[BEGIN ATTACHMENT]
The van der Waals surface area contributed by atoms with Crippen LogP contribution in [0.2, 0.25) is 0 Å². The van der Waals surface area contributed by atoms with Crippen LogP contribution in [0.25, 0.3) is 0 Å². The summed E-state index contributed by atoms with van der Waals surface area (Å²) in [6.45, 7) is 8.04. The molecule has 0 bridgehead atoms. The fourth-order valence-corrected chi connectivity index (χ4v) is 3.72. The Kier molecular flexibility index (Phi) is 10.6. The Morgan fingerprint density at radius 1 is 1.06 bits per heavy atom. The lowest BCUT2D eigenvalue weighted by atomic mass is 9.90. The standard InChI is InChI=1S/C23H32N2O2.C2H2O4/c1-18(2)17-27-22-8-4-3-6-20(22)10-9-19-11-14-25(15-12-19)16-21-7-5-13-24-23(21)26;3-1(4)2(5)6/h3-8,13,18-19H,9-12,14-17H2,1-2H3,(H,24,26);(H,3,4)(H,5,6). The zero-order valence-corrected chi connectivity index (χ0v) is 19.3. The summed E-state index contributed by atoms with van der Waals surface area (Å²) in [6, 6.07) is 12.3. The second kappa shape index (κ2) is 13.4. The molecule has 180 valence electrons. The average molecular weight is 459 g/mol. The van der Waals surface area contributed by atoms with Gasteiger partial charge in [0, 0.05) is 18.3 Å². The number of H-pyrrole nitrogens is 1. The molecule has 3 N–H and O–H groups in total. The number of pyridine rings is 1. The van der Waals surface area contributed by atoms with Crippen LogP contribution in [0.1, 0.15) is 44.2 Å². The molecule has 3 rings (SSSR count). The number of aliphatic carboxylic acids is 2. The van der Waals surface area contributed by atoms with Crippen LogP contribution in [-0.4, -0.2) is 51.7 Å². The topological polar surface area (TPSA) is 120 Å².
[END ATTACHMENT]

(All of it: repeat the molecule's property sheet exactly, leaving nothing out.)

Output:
The van der Waals surface area contributed by atoms with Crippen LogP contribution in [0.2, 0.25) is 0 Å². The van der Waals surface area contributed by atoms with Crippen LogP contribution in [0.25, 0.3) is 0 Å². The summed E-state index contributed by atoms with van der Waals surface area (Å²) in [6.45, 7) is 8.04. The molecule has 0 bridgehead atoms. The fourth-order valence-corrected chi connectivity index (χ4v) is 3.72. The Kier molecular flexibility index (Phi) is 10.6. The Morgan fingerprint density at radius 1 is 1.06 bits per heavy atom. The lowest BCUT2D eigenvalue weighted by atomic mass is 9.90. The standard InChI is InChI=1S/C23H32N2O2.C2H2O4/c1-18(2)17-27-22-8-4-3-6-20(22)10-9-19-11-14-25(15-12-19)16-21-7-5-13-24-23(21)26;3-1(4)2(5)6/h3-8,13,18-19H,9-12,14-17H2,1-2H3,(H,24,26);(H,3,4)(H,5,6). The zero-order valence-corrected chi connectivity index (χ0v) is 19.3. The summed E-state index contributed by atoms with van der Waals surface area (Å²) in [6, 6.07) is 12.3. The second kappa shape index (κ2) is 13.4. The molecule has 180 valence electrons. The average molecular weight is 459 g/mol. The van der Waals surface area contributed by atoms with Gasteiger partial charge in [0, 0.05) is 18.3 Å². The number of H-pyrrole nitrogens is 1. The molecule has 3 N–H and O–H groups in total. The number of pyridine rings is 1. The van der Waals surface area contributed by atoms with Crippen LogP contribution in [0.1, 0.15) is 44.2 Å². The molecule has 3 rings (SSSR count). The number of aliphatic carboxylic acids is 2. The van der Waals surface area contributed by atoms with Crippen LogP contribution in [-0.4, -0.2) is 51.7 Å². The topological polar surface area (TPSA) is 120 Å².